First point, if not refuted proves that Bell's theorem does not apply to classical electromagnetism. The second (I have found that this experiment is Bohm's version of EPR) proves that locality and non-realism are incompatible.

So, the correct camps are:

locality+realism

non-locality + non-realism

"Do I find correlations above the Bell limit strange? Indeed I do, because as a living organism I am the result of a long natural selection process which favors classical intuition as a necessary tool for survival."

But the point is that the Bell correlations are not opposed to classical determinism. On the contrary, in a deterministic theory like classical electromagnetism everything is correlated with everything else so why be surprised? The wrong intuition is in neglecting modern classical field theories and thinking in terms of pre-field physics.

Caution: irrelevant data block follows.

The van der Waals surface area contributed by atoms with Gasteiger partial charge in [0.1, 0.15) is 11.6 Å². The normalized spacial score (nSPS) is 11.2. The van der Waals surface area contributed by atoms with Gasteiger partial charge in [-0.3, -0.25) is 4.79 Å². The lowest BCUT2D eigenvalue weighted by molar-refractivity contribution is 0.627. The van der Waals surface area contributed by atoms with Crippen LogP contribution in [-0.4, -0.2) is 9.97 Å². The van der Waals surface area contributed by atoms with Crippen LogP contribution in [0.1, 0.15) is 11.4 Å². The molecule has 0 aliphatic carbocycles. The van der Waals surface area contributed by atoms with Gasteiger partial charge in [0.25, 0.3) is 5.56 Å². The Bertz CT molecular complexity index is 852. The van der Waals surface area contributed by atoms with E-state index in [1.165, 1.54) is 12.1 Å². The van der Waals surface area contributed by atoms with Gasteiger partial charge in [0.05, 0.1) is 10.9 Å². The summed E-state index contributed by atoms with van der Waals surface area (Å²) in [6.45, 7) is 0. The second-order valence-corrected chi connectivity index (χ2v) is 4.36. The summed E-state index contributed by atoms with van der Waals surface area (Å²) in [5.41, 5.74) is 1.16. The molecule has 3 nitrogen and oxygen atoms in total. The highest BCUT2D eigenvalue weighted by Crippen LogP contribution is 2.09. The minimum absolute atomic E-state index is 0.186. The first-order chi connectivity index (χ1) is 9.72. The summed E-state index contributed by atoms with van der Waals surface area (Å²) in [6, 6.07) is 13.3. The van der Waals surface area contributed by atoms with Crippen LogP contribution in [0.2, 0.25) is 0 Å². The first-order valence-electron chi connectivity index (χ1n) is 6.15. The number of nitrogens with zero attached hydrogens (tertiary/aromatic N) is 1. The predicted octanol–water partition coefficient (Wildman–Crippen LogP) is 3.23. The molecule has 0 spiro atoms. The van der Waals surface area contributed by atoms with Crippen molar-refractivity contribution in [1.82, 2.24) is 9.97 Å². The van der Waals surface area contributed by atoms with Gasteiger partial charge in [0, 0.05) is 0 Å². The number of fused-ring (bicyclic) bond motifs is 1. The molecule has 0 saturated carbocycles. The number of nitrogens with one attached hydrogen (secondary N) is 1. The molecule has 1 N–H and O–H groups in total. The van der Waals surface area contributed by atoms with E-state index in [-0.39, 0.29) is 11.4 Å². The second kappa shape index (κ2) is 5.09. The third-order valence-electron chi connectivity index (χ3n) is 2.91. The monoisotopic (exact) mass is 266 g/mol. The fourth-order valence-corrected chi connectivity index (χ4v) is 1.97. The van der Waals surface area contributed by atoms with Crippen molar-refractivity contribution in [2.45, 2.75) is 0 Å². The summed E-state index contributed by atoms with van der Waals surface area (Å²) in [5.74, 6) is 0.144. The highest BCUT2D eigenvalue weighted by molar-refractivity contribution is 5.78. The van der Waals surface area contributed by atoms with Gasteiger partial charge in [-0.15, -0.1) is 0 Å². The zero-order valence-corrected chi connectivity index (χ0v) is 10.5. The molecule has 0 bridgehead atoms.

Andrei

Dear Andrei,

DeleteHow you implement correlations for Bell limit is irrelevant, and you can write actual computer programs any way you like but subject to Bell's demands and you will not be able to obtain correlations above his limit. This is because Bell's theorem is a provable mathematical statement regardless of the physics involved.

There are non-local realistic models able to beat Bell's limit and achieve quantum correlations, so your dichotomy: "locality+realism

non-locality + non-realism"

is incorrect.

Based on the very definition of "locality", one can argue QM is non-local, but this is semantics.

Dear Florin,